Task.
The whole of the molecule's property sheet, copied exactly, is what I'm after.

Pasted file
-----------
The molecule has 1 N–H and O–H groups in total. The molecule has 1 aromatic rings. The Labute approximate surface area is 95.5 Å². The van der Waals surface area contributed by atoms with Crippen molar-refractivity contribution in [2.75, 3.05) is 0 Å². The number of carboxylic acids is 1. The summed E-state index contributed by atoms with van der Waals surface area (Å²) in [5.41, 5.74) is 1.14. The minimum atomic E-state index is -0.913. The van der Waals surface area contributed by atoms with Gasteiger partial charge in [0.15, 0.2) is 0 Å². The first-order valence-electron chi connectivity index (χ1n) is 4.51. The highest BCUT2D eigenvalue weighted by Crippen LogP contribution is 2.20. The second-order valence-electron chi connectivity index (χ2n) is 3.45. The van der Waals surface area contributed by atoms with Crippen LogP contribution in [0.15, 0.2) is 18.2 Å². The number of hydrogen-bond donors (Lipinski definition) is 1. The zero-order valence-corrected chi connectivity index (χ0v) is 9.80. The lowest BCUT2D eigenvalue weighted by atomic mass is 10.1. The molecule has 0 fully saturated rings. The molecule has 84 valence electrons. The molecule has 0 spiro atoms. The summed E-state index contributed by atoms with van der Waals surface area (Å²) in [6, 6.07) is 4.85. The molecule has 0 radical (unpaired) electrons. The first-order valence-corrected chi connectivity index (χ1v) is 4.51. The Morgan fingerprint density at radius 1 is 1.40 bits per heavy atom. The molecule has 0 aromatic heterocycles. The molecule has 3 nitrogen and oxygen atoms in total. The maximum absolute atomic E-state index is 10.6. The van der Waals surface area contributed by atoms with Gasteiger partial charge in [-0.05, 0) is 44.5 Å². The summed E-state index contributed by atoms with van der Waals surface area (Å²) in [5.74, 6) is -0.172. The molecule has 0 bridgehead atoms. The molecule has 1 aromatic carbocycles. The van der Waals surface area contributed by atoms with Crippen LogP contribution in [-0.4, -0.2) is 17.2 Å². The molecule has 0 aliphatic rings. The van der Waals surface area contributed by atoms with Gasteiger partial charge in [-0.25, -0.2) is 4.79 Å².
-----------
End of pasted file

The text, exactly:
The molecule has 1 N–H and O–H groups in total. The molecule has 1 aromatic rings. The Labute approximate surface area is 95.5 Å². The van der Waals surface area contributed by atoms with Crippen molar-refractivity contribution in [2.75, 3.05) is 0 Å². The number of carboxylic acids is 1. The summed E-state index contributed by atoms with van der Waals surface area (Å²) in [5.41, 5.74) is 1.14. The minimum atomic E-state index is -0.913. The van der Waals surface area contributed by atoms with Gasteiger partial charge in [0.15, 0.2) is 0 Å². The first-order valence-electron chi connectivity index (χ1n) is 4.51. The highest BCUT2D eigenvalue weighted by Crippen LogP contribution is 2.20. The second-order valence-electron chi connectivity index (χ2n) is 3.45. The van der Waals surface area contributed by atoms with Crippen LogP contribution in [0.15, 0.2) is 18.2 Å². The number of hydrogen-bond donors (Lipinski definition) is 1. The zero-order valence-corrected chi connectivity index (χ0v) is 9.80. The lowest BCUT2D eigenvalue weighted by atomic mass is 10.1. The molecule has 0 fully saturated rings. The molecule has 84 valence electrons. The molecule has 0 spiro atoms. The summed E-state index contributed by atoms with van der Waals surface area (Å²) in [6, 6.07) is 4.85. The molecule has 0 radical (unpaired) electrons. The first-order valence-corrected chi connectivity index (χ1v) is 4.51. The Morgan fingerprint density at radius 1 is 1.40 bits per heavy atom. The molecule has 0 aromatic heterocycles. The molecule has 3 nitrogen and oxygen atoms in total. The maximum absolute atomic E-state index is 10.6. The van der Waals surface area contributed by atoms with Gasteiger partial charge in [-0.05, 0) is 44.5 Å². The summed E-state index contributed by atoms with van der Waals surface area (Å²) in [5.74, 6) is -0.172. The molecule has 0 bridgehead atoms. The molecule has 1 aromatic carbocycles. The van der Waals surface area contributed by atoms with Crippen LogP contribution in [-0.4, -0.2) is 17.2 Å². The molecule has 0 aliphatic rings. The van der Waals surface area contributed by atoms with Gasteiger partial charge in [-0.25, -0.2) is 4.79 Å².